Until  a solid plan that indicates a 90 percent to 100 percent chance of success is developed, retention not only will be wasted but permanently damaging.  Once the root causes are identified, a plan can be developed.  It usually includes changes in family patterns at home, strong cooperation between school and home, some individual counseling for the child, as well as different teaching and relationship strategies at school. Do not consider retention until this step has been achieved.

People often say, "Let's retain this child.  I just think he/she could profit from another year of maturity."   This looks at only one aspect of the problem and does not guarantee that the root causes have been considered, nor does it indicate there is any plan of action that might lead to success.


H. Wayne Light, Ph.D., discovered there are 19 different aspects of a child's life that need to be considered before deciding to use retention.  He has developed a scale that is very helpful when parents and professionals work together to make the retention decision.           

This scale looks at age, sex, knowledge of the English language, physical size, present grade placement, previous retention, brothers and sisters, parents' school participation, child's life experiences, family moves, school attendance, intelligence, history of learning disabilities, present level of academic achievement, student's attitude about possible retention, student's interest in schoolwork, immature behavior, emotional problems, and history of serious behavior problems.

Needless to say, Dr. Light warns us there is much to be considered before making the crucial decision to retain.  Information about this scale is available from Academic Therapy Publications, 20 Commercial Blvd., Novato, CA 94947.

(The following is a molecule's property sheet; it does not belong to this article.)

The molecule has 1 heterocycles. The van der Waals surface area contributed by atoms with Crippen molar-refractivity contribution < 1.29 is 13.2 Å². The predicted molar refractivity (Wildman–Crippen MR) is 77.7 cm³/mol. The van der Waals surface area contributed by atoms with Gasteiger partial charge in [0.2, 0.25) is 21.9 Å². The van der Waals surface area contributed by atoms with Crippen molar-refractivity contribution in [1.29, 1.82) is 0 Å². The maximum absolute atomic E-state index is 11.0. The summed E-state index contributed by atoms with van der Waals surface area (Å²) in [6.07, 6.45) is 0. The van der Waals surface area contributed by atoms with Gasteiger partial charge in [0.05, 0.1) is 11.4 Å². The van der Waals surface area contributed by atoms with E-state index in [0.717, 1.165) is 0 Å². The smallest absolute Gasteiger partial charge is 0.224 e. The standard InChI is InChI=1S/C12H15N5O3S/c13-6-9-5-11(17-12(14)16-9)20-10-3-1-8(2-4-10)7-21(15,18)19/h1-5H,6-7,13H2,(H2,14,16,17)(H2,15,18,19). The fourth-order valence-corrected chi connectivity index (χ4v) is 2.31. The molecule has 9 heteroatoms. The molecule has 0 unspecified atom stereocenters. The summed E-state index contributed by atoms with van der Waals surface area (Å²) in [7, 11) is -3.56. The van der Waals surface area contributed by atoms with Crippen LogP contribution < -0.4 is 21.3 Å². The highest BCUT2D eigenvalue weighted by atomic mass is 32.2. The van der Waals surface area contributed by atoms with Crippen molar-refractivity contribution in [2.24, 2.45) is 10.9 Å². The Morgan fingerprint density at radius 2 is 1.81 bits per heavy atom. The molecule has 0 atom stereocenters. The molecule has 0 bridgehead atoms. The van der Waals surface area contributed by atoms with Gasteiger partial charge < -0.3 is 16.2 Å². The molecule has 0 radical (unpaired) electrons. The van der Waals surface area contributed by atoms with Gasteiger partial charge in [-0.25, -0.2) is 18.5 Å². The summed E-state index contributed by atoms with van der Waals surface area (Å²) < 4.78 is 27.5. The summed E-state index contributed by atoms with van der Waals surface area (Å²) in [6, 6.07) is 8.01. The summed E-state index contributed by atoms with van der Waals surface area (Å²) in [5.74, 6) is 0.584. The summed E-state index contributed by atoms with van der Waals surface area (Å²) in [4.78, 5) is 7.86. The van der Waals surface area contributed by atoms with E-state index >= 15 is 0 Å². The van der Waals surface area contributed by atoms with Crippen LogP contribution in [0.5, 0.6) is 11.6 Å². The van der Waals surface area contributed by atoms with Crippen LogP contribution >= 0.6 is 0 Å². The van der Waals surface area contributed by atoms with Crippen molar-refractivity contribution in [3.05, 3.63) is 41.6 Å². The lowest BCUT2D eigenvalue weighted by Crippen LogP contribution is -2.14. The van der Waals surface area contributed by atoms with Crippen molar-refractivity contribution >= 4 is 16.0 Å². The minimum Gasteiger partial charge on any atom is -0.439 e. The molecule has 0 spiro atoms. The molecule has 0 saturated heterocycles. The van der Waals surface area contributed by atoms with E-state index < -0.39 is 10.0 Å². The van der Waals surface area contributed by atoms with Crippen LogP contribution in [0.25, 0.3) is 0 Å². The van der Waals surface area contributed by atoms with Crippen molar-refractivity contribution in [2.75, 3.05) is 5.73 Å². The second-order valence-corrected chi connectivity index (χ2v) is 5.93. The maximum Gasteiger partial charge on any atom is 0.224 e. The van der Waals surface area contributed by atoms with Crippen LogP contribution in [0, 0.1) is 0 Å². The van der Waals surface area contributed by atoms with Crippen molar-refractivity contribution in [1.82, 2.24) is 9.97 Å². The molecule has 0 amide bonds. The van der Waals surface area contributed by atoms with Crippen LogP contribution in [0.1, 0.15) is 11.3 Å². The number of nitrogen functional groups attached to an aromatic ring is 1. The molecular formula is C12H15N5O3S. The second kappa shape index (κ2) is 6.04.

Discussing ReportIt is important that child, parent, and teacher each feels good about the retention. If any one of these does not, it is doomed. It is especially important for the youngster to feel good about this decision. Children who are not adequately and effectively helped with their beliefs about retention usually suffer long-term self-concept problems, resulting in additional learning problems as the years go on.

Children must frequently hear, and sincerely believe, that their parents will continue to love them regardless of their success in school.

Retention is rarely a solution for under-achievement problems.  It is effective only when all of the following questions can be answered with a resounding YES.


1. Have the root causes of the problem been discovered?

2. Has an effective plan of treatment been developed and accepted by both the professionals and the parents?

3. Does the Light's Retention Scale indicate the child is a good candidate for retention?

4. Does the student feel good about the retention?

5. Do the parents feel good about the retention?

6. Does the school feel good about the retention?

If any one of these questions receives a negative answer, forget about the retention until all six questions receive a resounding YES.

©2010 by Sylvia B. Rimm. All rights reserved. This publication, or parts thereof, may not be reproduced in any form without written permission of the author.